Over the course of those first eight months, the project had two local press releases, and developed a brand design that was used to create advertising posters.

Slowly, through these avenues and word of mouth, the workshop became busier and busier. Local people donated their old bikes, bought bikes in for servicing or refurbishing, and the workshop began to sell bespoke bikes built to customer’s own specification. 

In addition, the project established new partnerships in the community. A local arts festival group (b-side) donated equipment that could be used by bicycles to generate electricity - this powered music systems at Olympic associated events hosted by the arts group through the summer.  The result was further publicity and the opportunity to be in the public eye.

At the same time, another partnership with a car bodywork company based on Portland meant that bicycle frames could be sandblasted and then re-sprayed to a high specification at cost price.  This allowed Headset to make full use of any donated bicycles and recycle them to a high standard.

Our second tranche of funding came from a successful bid in October 2012 to our local county council for funds from  the LSTF. In principle, the Headset project has three years of funding (2012-2015), in return for which it is delivering five objects aimed at developing a sustainable transport agenda in the local transport corridor.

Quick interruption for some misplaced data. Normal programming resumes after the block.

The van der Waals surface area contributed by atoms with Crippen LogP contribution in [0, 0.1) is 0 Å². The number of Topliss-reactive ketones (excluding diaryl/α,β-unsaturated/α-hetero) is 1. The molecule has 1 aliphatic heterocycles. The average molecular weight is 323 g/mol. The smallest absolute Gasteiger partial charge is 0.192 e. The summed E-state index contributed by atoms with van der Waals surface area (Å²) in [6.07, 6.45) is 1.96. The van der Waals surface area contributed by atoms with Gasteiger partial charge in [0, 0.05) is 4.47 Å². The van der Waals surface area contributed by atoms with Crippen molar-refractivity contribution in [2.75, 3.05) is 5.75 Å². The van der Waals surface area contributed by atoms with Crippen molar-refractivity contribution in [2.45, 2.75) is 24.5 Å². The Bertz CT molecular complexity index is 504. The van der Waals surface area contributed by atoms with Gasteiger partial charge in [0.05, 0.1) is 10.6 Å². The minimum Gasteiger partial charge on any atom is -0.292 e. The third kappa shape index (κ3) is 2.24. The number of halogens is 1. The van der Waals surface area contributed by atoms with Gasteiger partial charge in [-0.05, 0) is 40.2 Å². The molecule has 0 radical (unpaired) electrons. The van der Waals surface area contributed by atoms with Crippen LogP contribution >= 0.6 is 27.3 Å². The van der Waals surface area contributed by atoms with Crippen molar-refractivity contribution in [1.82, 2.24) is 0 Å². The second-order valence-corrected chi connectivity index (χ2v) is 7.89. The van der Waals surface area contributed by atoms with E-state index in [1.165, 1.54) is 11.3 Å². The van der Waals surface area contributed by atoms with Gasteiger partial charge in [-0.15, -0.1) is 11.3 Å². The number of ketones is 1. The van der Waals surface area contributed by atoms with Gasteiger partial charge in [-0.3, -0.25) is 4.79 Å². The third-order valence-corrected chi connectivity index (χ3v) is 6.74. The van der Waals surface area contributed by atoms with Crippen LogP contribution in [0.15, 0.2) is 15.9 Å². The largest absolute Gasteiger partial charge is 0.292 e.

A good example of one of these objectives is our website -  www.headsetbikes.co.uk - where we are creating a hub of localised information, and point of contact for anyone in the community interested in cycling to work or for leisure.

This significant amount of funding has allowed the project to create 20 hours of paid work for the mechanics, which although really only part time, is nevertheless paid work and a step nearer our final goal. The project has also been able to invest in Cytech training, thereby increasing our level of expertise, and reducing our public liability costs. 

In addition to funding from public institutions, the Headset project has also been successful in seeking funds from the private sector. Our second workshop, situated in Weymouth (population 56,000) and established in partnership with Rethink, Dorset Social Services and a local community group, was entirely funded by a local housing association, Synergy. This new workshop will give Headset greater opportunity to impact on the transport and leisure habits of the community, and is a example of how funding can be gained across the spectrum of the economy.

The Headset project shows that local people can innovate and use funding resources in their area to make a difference in their community. In an era where sustainable transport and energy use is an increasingly significant item in economic development and family finances, this project champions sustainable modes of transport and is delivering affordable services to local people.

For more information about how to set up a similar project please contact us through www.headsetbikes.co.uk

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  • Patron: Her Majesty The Queen
  • President: Jon Snow
  • Chief Executive: Paul Tuohy
  • Cyclists' Touring Club (CTC): A company limited by guarantee, registered in England no.25185. Registered as a charity in England and Wales No 1147607 and in Scotland No SC042541